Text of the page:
You can sum it up like this: My life changes. It is not a change that is forced from the outside, it’s a change that is motivated from the inside. God writes His law on my heart.

And, you see, this is what Communion is all about. Communion is not about us getting together to have a solemn ceremony. It’s much more than that. It’s not even just about us remembering an historical event that happened thousands of years ago. It’s a lot more than that! Communion is a celebration of the sacrifice of Christ that truly and completely changes your life.


I know that might seem a little incredible to you. I know when I tell you that Jesus Christ can change your life, you may doubt a bit. You might ask, “How can a man who lived 2000 years ago do anything for me. Well, I tell you it’s because of Who that man was and what that man did.

You see, This man died for you. He was bruised to bring your healing! He was pierced to ease your pain! He was persecuted to bring you freedom! He died to bring you life! He rose to bring you power and He reigns to bring you Peace! I know the world doesn’t understand him, but their armies can’t defeat Him,The schools can’t explain Him, and the leaders can’t ignore Him.Herod couldn’t kill Him, The Pharisees couldn’t confuse Him, and The people couldn’t hold Him! Nero couldn’t crush Him, Hitler couldn’t silence Him,The New Age can’t replace Him, and Oprah can’t explain Him away! He is my Redeemer,He is my Savior, He is my guide, and He is my peace! He is my Joy,He is my comfort,He is my Lord, and He rules my life! I serve Him because His bond is love, His burden is light, and His goal for me is abundant life. His goal is a relationship with ME! He will never leave me, Never forsake me, Never mislead me, Never forget me, Never overlook me, and Never cancel my appointment in His appointment book! When I fall, He lifts me up! When I fail, He forgives! When I am weak, He is strong! When I am lost, He is the way! When I am afraid, He is my courage! When I stumble, He steadies me! When I am hurt, He heals me! When I am broken, He mends me! When I am blind, He leads me! When I am hungry, He feeds me! When I face trials, He is with me! When I face persecution, He shields me! When I face problems, He comforts me! When I face loss, He provides for me! When I face Death, He carries me Home! He is everything for everybody, everywhere, Every time, and every way.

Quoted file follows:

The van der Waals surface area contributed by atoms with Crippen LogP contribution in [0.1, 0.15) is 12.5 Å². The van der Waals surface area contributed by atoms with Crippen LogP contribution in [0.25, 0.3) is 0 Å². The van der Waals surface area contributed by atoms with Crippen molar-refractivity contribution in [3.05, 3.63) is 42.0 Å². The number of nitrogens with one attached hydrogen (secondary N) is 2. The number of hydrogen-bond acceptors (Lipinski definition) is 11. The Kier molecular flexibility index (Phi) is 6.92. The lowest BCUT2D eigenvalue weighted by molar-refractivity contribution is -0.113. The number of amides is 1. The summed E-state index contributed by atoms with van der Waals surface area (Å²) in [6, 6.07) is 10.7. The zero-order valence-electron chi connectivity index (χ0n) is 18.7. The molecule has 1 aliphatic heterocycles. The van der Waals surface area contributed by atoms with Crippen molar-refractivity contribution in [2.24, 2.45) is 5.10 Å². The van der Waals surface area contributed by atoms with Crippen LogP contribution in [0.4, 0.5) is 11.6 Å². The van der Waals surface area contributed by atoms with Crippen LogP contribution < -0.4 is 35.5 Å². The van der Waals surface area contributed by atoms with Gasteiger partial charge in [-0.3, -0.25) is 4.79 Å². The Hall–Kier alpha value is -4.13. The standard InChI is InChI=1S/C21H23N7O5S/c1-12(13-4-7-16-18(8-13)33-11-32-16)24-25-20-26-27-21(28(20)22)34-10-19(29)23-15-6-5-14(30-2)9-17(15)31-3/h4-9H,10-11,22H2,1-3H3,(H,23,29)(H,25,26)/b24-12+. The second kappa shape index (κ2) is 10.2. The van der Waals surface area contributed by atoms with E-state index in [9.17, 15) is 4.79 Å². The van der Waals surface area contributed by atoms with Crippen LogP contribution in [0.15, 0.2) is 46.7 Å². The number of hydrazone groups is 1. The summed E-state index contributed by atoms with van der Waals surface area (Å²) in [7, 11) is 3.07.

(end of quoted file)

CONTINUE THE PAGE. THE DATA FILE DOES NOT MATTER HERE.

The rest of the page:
His blood has ransomed me from my bondage to Satan

His blood has redeemed me from an eternity in hell

His blood has rescued me from the power of sin

His blood has restored me to a life of meaning

His blood has revitalized me with the joy of living

His blood has reopened the way into the presence of God

And on that day when I stand before Him and my accuser begins to remind God of all my rebellion, and my sins and my failures. I will simply say, “Jesus paid it all, all to Him I owe. I embrace His cross and I plead His blood!”